Nitrocellulose lacquer over an oil?

Hi Folk,
I Love Nitrocellulose (NC) because it dries fast and gives wood incredible life, unlike anything else I have used, looks like you can see right into the grain. Add to that it is easy to repair etc. etc. etc.
I have a piece that I am making out of walnut and want to oil it to give some depth to the grain and to darken the colour. Can I use NC lacquer over an oil? (something like teak oil or similar is what I was thinking of using.)
be interested as to what the team thinks...
Thanks Brent
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Brent wrote:

Not having spray gear, the only lacquer I use is Deft. The instructions say it can be used over *thoroughly* dried oil and I have done so, NP.
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dadiOH
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SNIP

instructions say it can be used over >*thoroughly* dried oil and I have done so, NP.

Ahhhh.... the much maligned Deft. I started as a full time woodoworker in '75, and it has been around a lot longer than that. I still use it today on occasion if I am called on to finish small projects (cabinets) or interior doors.
That has to be the most forgiving, applicator friendly finish around that will give great results. I have switched to the Old Master's brand of lacquer now due to its higher solid content, but wouldn't hesistate to use a can of Deft when needed.
I built a desk a few years ago that I pretreated to highlight the grain with a homebrew of shellac, real turps, tung oil and BLO. I got that recipe from some furniture maker.... I finished the desk with about three coats of Deft, ONLY sanding out nibs. Remember with lacquer, scuff coats are not needed and they can cause more problems if you scratch your surface.
When I spray Deft (or any other lacquer) I usually spray, wait about forty five minutes, then spray again. Then I wait about an hour and a half, then spray again. Then about 2 hours, then spray again. I dont' usually spray more than 3 - 4 coats in a day (unless I am using my purpose made high dollar stuff) as you can build too fast and get some blushing. Beware that if you put 3 - 4 coats on the piece, you should leave it for a few days to cure out before a installing the piece or a lot of handling takes place.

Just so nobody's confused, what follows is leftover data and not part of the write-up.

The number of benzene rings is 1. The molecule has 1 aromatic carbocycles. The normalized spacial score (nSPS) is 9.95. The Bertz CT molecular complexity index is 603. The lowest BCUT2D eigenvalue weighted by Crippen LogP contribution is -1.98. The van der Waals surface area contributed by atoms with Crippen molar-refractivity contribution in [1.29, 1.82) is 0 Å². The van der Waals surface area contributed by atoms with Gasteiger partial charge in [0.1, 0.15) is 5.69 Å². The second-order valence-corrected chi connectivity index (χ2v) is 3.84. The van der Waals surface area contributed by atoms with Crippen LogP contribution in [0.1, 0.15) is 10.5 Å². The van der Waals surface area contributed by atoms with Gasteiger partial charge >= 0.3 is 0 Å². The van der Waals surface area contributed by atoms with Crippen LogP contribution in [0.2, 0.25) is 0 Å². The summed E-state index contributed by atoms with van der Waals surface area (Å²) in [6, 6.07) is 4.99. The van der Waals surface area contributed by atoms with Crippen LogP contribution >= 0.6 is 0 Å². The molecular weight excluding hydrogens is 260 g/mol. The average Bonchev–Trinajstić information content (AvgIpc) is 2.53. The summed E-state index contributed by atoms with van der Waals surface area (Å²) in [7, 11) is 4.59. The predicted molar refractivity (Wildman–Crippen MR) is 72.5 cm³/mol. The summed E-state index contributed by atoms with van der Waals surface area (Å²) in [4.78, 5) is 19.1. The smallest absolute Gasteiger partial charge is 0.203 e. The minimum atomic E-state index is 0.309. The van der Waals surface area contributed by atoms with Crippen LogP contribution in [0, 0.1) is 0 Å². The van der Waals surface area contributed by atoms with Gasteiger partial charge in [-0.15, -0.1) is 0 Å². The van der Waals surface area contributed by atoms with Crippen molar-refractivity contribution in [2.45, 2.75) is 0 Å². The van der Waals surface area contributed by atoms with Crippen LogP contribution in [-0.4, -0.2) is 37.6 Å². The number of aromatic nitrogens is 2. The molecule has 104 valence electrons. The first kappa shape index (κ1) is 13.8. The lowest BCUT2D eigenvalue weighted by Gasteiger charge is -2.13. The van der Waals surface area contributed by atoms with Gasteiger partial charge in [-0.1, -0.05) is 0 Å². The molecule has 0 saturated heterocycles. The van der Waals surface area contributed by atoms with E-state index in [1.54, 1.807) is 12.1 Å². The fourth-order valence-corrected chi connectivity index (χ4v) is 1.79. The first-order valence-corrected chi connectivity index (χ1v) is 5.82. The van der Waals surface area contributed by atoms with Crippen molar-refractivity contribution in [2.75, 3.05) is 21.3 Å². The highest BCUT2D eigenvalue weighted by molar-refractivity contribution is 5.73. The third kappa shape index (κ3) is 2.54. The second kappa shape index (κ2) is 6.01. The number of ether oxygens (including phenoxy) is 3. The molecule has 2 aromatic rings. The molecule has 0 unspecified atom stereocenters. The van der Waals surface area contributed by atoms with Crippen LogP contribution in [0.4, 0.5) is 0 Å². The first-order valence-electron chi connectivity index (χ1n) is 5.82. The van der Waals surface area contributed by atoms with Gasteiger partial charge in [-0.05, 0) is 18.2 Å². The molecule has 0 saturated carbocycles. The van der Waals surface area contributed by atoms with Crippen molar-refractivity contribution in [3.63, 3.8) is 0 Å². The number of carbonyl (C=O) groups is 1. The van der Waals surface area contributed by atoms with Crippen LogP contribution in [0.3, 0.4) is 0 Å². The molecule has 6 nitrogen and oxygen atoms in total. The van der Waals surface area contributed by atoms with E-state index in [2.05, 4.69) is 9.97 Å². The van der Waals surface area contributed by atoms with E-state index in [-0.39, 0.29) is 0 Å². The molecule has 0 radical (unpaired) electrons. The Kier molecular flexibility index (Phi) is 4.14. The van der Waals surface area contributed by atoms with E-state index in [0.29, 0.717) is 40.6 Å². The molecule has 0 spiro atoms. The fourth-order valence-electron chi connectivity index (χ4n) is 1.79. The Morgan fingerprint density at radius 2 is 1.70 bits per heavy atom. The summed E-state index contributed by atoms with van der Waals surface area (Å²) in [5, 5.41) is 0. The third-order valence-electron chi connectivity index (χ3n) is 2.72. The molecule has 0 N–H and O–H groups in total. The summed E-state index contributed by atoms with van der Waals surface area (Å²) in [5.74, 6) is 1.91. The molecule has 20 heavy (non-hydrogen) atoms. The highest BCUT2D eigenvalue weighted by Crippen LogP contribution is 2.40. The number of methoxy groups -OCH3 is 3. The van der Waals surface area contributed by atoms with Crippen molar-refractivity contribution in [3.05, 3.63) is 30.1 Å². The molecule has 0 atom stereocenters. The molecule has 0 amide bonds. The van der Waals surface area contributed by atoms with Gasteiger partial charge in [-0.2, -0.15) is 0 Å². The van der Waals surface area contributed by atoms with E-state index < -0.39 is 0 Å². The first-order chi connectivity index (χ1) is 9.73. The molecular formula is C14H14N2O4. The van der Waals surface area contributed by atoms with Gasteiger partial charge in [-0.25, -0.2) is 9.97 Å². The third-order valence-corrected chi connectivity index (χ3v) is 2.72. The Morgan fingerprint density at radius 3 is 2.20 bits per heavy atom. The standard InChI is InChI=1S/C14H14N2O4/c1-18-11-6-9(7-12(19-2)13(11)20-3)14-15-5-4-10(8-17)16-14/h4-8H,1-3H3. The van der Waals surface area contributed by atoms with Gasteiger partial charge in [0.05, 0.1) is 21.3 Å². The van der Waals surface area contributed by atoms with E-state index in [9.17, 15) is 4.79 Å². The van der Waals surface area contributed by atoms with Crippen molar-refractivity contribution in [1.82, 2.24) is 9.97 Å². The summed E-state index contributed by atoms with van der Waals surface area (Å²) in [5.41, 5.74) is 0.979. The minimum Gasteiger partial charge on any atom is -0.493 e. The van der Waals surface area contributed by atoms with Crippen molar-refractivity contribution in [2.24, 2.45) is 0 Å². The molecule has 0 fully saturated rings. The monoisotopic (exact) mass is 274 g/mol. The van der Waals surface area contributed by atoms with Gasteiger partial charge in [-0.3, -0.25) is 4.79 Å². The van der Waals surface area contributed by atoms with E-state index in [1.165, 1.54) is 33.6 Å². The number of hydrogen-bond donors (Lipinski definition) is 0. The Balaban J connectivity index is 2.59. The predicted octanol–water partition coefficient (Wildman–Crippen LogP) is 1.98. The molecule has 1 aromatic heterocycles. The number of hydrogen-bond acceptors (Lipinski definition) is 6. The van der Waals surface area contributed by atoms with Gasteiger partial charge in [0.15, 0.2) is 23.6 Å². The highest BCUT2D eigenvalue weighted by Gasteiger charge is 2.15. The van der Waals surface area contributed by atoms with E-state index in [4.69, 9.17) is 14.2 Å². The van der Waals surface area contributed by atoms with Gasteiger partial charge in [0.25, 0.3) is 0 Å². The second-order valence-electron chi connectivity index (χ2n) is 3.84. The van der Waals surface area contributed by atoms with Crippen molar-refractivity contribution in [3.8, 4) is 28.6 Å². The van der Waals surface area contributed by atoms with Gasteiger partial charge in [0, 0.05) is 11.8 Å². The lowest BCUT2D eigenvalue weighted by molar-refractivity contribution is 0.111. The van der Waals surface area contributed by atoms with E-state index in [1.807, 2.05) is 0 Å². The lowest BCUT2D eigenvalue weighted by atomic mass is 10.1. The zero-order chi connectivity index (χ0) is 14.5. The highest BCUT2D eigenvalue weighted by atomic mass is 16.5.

When I brush or pad, I apply a coat, then wait two hours, then apply another. I wait about three or four before applying the third coat. If it feels soft or even the slightest bit plastic I wait longer. For sure with pad or brush, no more than three coats in a day.
Anyway, do what dadiOH said, let your oil pretreat/enhancer dry completely (one week to be sure, less if you are in a hurry) then the Deft will adhere fine.
Robert
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You need to write a book, Robert. AAMOF, I've got so many of your posts saved, it would probably write itself.
I'd buy the first copy ... like clamps, you can't have too many Charlie Self around here anyway. :)
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Wow... thanks! That's very flattering coming from a cabinet maker of your caliber. Don't get me started... I might post more!
Actually, I think I have said it before, but I didn't want to learn much about finishing. But long ago, I laughed pretty hard when the best finisher I knew told me to "never trust a finisher that isn't an alcoholic".
How prophetic.
Maybe it's the fumes.
When I had enough, I got after the learning curve, and realized it is every bit as much as science or art as anything else. I have said it before, good finishing is easy, great finishing is a long curve. Something to strive for. It is always just a little bit of trip into the unknown.
Now it appeals to the "wonk" side of me. I really enjoy learning about new techniques (and old!) and new finishes.
Anyway, I appreciate the compliment and I am pleased if my comments help they guys on the group.
Robert
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